Barton upon Humber Tourism

Heritage Attractions

This rural market town has a wealth of heritage attractions. From the street scene of the historic core to St. Peter’s Church, a building of national significance, there are important examples of built heritage through the ages. Volunteer-run museums offer a warm welcome and a fascinating insight into one of the most documented towns in the country.

Why not start with a self guided walk using the free town walks produced by Barton Civic Society which are available from public buildings throughout the town or in the download section of this website. Alternatively drop into one of the venues detailed below where local volunteers will be happy to advise you of what not to miss and their personal favourites.




51 Fleetgate

51 Fleetgate, Barton upon Humber, DN18

This Grade II* listed building is thought to be the oldest residential house in North Lincolnshire.  The front section is part of what was a single house incorporating 47, 49, and 51 Fleetgate, possibly dating from 1325.  A major extension was started around 1425 when a large oak-framed hall was built on the rear of the north and which is now number 51.

The house was open from the floor to the crown post roof which was originally thatched. There would have been an open fire in the middle of the floor, with smoke escaping through louvers in the thatch.  During the 17th century the chimney stack was added.

The property was later split into three houses and number 51 was bought by the Clipson family and opened as a barber shop and tobacconist in 1908.  The Clipson family did not alter the interior, which remains much the same today as it would have done in 1900.

Baysgarth House Baysgarth House

Baysgarth House Museum

Baysgarth House Museum, Baysgarth Park, Caistor Road, Barton upon Humber, DN18 6AH
Telephone: 01652 637568

Set in more than 30 acres of parkland, Baysgarth House, a Grade II* listed building, was an ancestral home of the Nelthorpe family between 1620 and 1792 when it was sold to William Graburn after which it passed through a succession of owners until it was bought in 1889 by barrister Robert Wright Taylor whose father, also Robert, lived at New Hall on Newport.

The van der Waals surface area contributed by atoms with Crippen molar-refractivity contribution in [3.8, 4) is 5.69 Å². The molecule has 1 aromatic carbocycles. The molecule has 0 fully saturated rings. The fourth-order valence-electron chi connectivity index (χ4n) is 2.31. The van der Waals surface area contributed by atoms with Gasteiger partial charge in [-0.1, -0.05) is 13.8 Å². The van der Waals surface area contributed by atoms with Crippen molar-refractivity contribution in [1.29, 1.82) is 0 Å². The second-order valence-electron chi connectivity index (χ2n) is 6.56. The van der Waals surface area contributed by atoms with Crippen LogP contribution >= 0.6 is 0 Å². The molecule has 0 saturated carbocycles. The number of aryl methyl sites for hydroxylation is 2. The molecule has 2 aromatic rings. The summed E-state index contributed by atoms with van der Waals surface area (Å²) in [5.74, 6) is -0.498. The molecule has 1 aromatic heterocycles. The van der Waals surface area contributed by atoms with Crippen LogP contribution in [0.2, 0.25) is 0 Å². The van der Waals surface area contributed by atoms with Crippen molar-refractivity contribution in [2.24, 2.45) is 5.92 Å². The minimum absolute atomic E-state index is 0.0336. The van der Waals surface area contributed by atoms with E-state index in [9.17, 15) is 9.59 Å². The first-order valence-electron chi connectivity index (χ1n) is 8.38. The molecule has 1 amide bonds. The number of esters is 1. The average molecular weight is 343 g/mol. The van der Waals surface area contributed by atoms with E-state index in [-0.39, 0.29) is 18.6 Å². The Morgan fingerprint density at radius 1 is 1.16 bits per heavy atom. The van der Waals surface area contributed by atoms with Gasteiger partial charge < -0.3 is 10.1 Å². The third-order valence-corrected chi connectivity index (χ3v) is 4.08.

Robert Wright Taylor’s son, Stanbury, was killed at Ypres in September 1917 and a memorial to him is fixed on the main gate of the park.  In 1930, following Robert Wright Taylor’s death his daughter donated both Baysgarth House and its park to Barton upon Humber Urban District Council for use by the community. The house and park have remained in public ownership since that time

In 2004 the town’s Community, Heritage Arts and Media Project (Champ) Ltd took over the management of the house including its buildings, museum, collections, and archives. Staffed mainly by a team of dedicated volunteers, Baysgarth House Museum celebrates the lives of local people through permanent and temporary exhibitions and projects.

The Museum’a new opening hours are:

Nov – Feb  Saturday and Sunday 12 noon – 4pm

Mar – Oct Thursday to Sunday 12 noon – 4pm

Ropewalk Museum Ropewalk Museum

Ropewalk Museum

Ropewalk Museum, Maltkiln Road, Barton upon Humber, DN18 5JT
Telephone: 01652 660380

The Ropewalk Museum pays tribute to the history of the rope making factory, Hall’s Barton Ropery, which opened in 1767 and its workers. The Museum is an ever growing archive of artefacts, literature and photographs that document Hall’s Barton Ropery from its origins set in the eighteenth century through to its final conclusion as a ropery business in 1989

Hall’s Barton Ropery exported its ropes throughout the world and played an integral part in both the First and Second World War efforts, specifically supplying the United Kingdom and United States of America naval fleets with important ropes and shipping warps. The Ropewalk Museum presents a wonderful insight into the life and conditions of the Ropery workers and their families and what it was really like to be a part of an industry that has served to become central to Barton upon Humber’s rich heritage.

The Ropewalk Museum is part of The Ropewalk arts centre which is housed in the Grade II listed building which stretches a quarter of a mile along the length of Barton Haven. Now an Accredited Museum it contains displays, artefacts and other memorabilia associated with the history of the factory and its workforce.

Wilderspin School Museum Wilderspin School Museum

Wilderspin National School

Queen Street, Barton-upon-Humber
DN18 5QP
Telephone: 01652 635172